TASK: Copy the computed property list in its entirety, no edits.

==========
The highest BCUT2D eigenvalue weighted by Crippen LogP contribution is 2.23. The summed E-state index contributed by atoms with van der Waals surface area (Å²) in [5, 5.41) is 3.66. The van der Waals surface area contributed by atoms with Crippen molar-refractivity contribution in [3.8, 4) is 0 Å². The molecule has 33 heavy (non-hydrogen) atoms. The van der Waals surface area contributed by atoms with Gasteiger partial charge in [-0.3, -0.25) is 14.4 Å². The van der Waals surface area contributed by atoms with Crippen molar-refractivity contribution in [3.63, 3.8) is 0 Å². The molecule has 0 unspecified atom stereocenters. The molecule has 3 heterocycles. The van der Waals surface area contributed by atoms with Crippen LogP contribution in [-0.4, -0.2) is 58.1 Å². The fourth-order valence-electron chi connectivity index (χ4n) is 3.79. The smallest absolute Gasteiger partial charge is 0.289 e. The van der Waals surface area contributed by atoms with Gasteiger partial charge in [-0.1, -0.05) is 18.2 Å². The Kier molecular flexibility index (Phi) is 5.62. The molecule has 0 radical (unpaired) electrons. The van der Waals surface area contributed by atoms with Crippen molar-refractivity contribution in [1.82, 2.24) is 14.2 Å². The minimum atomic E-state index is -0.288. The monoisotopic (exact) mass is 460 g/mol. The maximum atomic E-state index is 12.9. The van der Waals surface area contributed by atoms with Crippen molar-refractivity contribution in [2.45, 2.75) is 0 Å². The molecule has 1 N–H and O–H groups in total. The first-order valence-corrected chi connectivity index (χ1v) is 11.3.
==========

The highest BCUT2D eigenvalue weighted by Crippen LogP contribution is 2.23. The summed E-state index contributed by atoms with van der Waals surface area (Å²) in [5, 5.41) is 3.66. The van der Waals surface area contributed by atoms with Crippen molar-refractivity contribution in [3.8, 4) is 0 Å². The molecule has 33 heavy (non-hydrogen) atoms. The van der Waals surface area contributed by atoms with Gasteiger partial charge in [-0.3, -0.25) is 14.4 Å². The van der Waals surface area contributed by atoms with Crippen molar-refractivity contribution in [3.63, 3.8) is 0 Å². The molecule has 0 unspecified atom stereocenters. The molecule has 3 heterocycles. The van der Waals surface area contributed by atoms with Crippen LogP contribution in [-0.4, -0.2) is 58.1 Å². The fourth-order valence-electron chi connectivity index (χ4n) is 3.79. The smallest absolute Gasteiger partial charge is 0.289 e. The van der Waals surface area contributed by atoms with Gasteiger partial charge in [-0.1, -0.05) is 18.2 Å². The Kier molecular flexibility index (Phi) is 5.62. The molecule has 0 radical (unpaired) electrons. The van der Waals surface area contributed by atoms with Crippen molar-refractivity contribution in [1.82, 2.24) is 14.2 Å². The minimum atomic E-state index is -0.288. The monoisotopic (exact) mass is 460 g/mol. The maximum atomic E-state index is 12.9. The van der Waals surface area contributed by atoms with Crippen molar-refractivity contribution in [2.45, 2.75) is 0 Å². The molecule has 1 N–H and O–H groups in total. The first-order valence-corrected chi connectivity index (χ1v) is 11.3.